The ANC leader also called on delegates on Friday to send a “clear and positive” message to the country by taking decisions which would help rebuild the ruling party – and through it the government – and turn around its waning electoral performance.
The conference, which runs until Sunday, is aimed at checklisting progress on implementing ANC policy resolutions in both the party and the government since the last national conference in 2017 and at fine-tuning policy recommendations to be tabled at the next national conference in December.
Major battles are expected over the step-aside policy – which has seen high-profile leaders charged with corruption barred from standing for election – the economic policy and energy, with several provinces, including KwaZulu-Natal and Limpopo, leading the pushback.
Despite concerns by the ANC leadership that delegates from KwaZulu-Natal and other provinces might embarrass him by singing songs in defence of corruption-charged former president Jacob Zuma, Ramaphosa delivered his hour-long address with no heckling or booing from the floor.
Apparently gaining some confidence from the absence of disruptions, Ramaphosa said many in the media had expected this to be a conference “where we fight amongst ourselves and differ widely on a variety of matters of politics and ideology”.
“We will demonstrate, in accordance with ANC tradition, that where we might have different views and approaches on various matters, we are always able to build consensus and emerge with coherent policy positions,” he said.
“This conference needs to send a clear and positive message about our determination to address the challenges that face our people and country.”
The South African and ANC president said the governing party was at its weakest since coming to power in 1994 but still retained the ability to “turn things around” if it stayed on the path of dealing with corrupt elements, as well as boosting the capacity of the police, state security and the prosecuting authority.
Since 2017, there had been decisive measures against state capture, to rebuild state enterprises which had been looted, and to pursue those who had profited from their destruction.
He noted that the State Capture Commission – which had played a significant role in this process – had completed its work last month and the government had begun considering its findings and recommendations.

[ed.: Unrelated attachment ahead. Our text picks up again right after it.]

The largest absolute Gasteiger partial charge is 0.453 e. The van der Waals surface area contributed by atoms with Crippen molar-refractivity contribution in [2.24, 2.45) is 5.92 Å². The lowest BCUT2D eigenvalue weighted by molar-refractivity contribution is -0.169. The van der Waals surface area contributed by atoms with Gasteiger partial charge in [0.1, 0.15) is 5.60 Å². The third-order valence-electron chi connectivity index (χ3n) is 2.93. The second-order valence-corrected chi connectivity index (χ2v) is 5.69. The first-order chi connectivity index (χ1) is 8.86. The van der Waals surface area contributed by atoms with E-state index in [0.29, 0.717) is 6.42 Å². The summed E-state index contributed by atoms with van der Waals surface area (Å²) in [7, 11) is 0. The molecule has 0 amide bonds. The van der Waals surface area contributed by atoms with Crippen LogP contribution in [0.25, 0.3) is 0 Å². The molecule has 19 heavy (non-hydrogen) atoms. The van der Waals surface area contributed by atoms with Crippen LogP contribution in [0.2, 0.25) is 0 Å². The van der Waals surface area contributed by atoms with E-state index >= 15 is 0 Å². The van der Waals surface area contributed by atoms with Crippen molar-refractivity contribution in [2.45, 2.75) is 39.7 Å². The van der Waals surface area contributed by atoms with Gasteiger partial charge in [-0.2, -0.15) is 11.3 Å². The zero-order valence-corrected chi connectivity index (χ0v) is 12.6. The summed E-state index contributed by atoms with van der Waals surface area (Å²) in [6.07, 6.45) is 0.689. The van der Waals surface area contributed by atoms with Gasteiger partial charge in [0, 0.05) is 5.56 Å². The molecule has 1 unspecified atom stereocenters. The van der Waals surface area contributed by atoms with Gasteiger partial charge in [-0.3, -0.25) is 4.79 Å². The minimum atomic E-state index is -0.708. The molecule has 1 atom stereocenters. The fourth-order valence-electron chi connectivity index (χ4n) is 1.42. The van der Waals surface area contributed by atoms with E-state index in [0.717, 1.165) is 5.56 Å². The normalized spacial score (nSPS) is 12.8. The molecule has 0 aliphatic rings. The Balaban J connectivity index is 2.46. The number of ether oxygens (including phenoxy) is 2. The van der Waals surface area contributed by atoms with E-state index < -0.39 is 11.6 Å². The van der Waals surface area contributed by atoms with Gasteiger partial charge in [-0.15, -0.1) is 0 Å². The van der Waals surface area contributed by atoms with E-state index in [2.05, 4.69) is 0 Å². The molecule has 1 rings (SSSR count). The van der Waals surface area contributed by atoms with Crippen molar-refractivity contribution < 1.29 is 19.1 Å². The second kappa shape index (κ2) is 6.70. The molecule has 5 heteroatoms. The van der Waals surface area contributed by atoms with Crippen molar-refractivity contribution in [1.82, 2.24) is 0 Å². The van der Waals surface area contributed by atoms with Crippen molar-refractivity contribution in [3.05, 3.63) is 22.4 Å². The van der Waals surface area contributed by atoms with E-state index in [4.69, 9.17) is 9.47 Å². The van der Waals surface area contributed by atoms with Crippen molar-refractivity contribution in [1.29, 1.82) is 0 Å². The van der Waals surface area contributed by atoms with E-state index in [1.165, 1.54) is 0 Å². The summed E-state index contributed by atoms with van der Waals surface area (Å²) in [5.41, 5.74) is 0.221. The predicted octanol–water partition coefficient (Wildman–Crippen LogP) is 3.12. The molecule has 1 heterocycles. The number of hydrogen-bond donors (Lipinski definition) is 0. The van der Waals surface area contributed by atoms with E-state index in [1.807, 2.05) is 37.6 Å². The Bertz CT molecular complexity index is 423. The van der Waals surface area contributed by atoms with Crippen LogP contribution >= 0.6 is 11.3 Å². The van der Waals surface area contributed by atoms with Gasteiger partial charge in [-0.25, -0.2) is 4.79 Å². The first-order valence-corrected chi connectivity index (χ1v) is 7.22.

“We must ensure that we use the work of the State Capture Commission to make a decisive break with the era of state capture and that we adopt a comprehensive set of actions to prevent corruption and end state capture,” Ramaphosa said.
The government, he said, would finalise a national framework for professionalising the public sector, including merit-based recruitment and appointments, integrity testing for all recruits to the public service and curriculum development for the ongoing education of public servants.
Ramaphosa said the weaknesses in the party were illustrated by the levels of distrust, disillusionment and frustration expressed towards the ANC by ordinary people.
This had caused both a drop in votes and the distance between ANC public representatives and the people they were meant to serve.
The role of ANC branches had been reduced to nominating delegates for conferences and they had failed to play the role they were meant to in society.
Divisions in the ANC’s ranks were not about policies or ideology, but “are driven by the competition for positions, the contestation of structures and the pursuit of access to public resources”.
Ramaphosa said despite all this, there had been progress in rooting out corruption and ill-discipline in the party and in tackling factionalism.
“As we have done this, we have witnessed concerted attempts to sow division and
destabilise our organisation by forces intent on pursuing narrow interests. This has taken many forms, including the distortion of organisational processes, serious acts of social instability and criminality and sustained propaganda campaigns,” he said.
“This is the work of forces, both within our ranks and outside our movement, that are threatened by the process of renewal and rebuilding.”
Delegates, he said, carried the weight of history in ensuring that they ended corruption and patronage in the ANC and implemented the resolutions of the 2017 conference in doing this.
“On this, there can be no going back. There can be no compromise,” he said. “We cannot abandon our principled positions on corruption in pursuit of a false unity.”
Ramaphosa said the party should unite around its values, rather than individuals and self-interest, and its mission must be to come together against corruption, patronage and factionalism.
“The people of South Africa will not forgive us if we abandon the correct positions that
we have taken on confronting wrongdoing within our ranks. History will not forgive us,” he said.